BigWeekendPres(Dr GavLawrenceEffective Coaching)

January 5, 2018 | Author: Anonymous | Category: Social Science, Psychology, Educational Psychology
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“The Institute for Psychology of Elite Performance (IPEP) is housed within the School of Sport, Health and Exercise Sciences, Bangor University. IPEP was established in 2000 and its mission is to develop excellence within business, sport and the military.” http://ipep.bangor.ac.uk/

School of Sport, Health & Exercise Sciences Institute for the Psychology of Elite Performance (IPEP)

Effective Coaching Structuring Practice & Delivering Feedback Dr. Gavin Lawrence

Effective Coaching Skill acquisition/coaching process

Conveying information

Demonstrations Verbal instructions

Structuring practice

Variability of practice, Contextual interference

Providing feedback

Precision, Frequency, Timing, assistance

Figure 1. The skill acquisition/coaching process (adapted from Lavelle et al., 2003)

How do we learn and store skills? Schema Theory (Schmidt, 1975)

2. Parameters/commands assigned to the movement program (movement force & timing) 3. Feedback about the movement outcome 4. Sensory consequences of the movement (proprioception, audition, visual)

Individual movement

Movement commands

1. Initial conditions (body position, wind strength, rig, boat class)

Movement outcome

Schema for different skills

Structuring Practice What is contextual interference? What is variability of practice? How do they work? How and when should we prescribe them? Practice makes Perfect?

Development of skill is generally and positively related to practice Perfect Practice makes Perfect? Optimisation of performance during practice will lead to the best memory of what has been ‘learned’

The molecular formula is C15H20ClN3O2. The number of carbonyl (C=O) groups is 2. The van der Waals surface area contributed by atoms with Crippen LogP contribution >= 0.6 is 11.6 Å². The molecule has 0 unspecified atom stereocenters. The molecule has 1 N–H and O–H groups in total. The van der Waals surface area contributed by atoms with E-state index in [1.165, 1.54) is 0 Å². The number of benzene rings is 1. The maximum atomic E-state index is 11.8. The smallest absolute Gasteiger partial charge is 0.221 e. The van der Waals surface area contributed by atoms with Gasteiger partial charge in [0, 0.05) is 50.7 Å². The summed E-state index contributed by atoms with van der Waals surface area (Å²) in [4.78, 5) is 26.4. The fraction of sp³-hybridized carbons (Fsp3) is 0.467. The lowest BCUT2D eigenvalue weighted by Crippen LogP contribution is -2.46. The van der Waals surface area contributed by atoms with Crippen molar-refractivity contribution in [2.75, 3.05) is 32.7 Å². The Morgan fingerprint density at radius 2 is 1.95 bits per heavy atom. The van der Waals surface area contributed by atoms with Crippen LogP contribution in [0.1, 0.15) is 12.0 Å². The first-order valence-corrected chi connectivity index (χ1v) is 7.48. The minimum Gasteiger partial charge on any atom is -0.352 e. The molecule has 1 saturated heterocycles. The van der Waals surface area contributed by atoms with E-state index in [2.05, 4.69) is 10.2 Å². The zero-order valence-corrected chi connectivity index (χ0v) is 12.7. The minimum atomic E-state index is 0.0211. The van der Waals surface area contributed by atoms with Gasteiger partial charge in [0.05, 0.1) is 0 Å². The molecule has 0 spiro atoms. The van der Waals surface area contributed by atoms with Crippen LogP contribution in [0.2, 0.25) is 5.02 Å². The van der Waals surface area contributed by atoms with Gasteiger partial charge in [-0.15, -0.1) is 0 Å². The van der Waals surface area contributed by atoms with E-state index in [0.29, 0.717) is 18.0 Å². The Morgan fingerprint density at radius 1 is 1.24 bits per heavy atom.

Time constraints require the teaching/re-learning of more than one skill (actions from different skills; tacking, Gybing, sail setting, heeling)

How do we schedule the practice session to get the best learning? Blocked

Random

Repeated rehearsal of one task before moving on to another

Repeated rehearsal of one task is avoided

1hr session – 3 skills

1hr session – 3 skills

20 mins on skill 1, 20 mins on skill 2, then 20 mins on skill 3

Skill 1, 2 and 3 are practiced in an assorted/intermingled fashion

Good performance

Poor performance

Poor learning

Good learning

How do we schedule the practice session to get the best learning?

Contextual Interference Structure conditions that lead to poor practice performance often lead to better learning

Why? ACTION PLAN RECONSTRUCTION (Lee & Magill, 1985)

ELABORATION HYPOTHESIS (Shea & Zimny, 1983)

RETROACTIVE INHIBITION (Dey, 1969)

Must be: Different Skills Greater the difference, greater the effect Challenging the performer

How do we schedule the practice session to get the best learning?

Variability of Practice Movements from the same class of actions (Same skill)

Variable Constant Initial conditions

Repeated rehearsal of one criterion outcome of a single action (same direction and distance)

Good performance Poor learning

Variable Rehearsal of a variety of movement outcomes with the same action (different directions and distances) Poor performance Good learning

Movement commands

Constant

Movement outcome

How to effectively structure practice? Contextual interference vs.. variable practice? Skills from different classes of movements (different skills)

Modifications of the same skill

Low CI

High CI

Blocked

Random

Novice

Intermediate/Experienced

Children

Adults Early stages of learning – need to understand ‘what’ is required (Gentile, 1972, 2000) engage in complex cognitive tasks (Fitts and Posner, 1964) constrain multiple joints to act together (Bernstein, 1967)

Random

High

Structuring Practice

Constant Low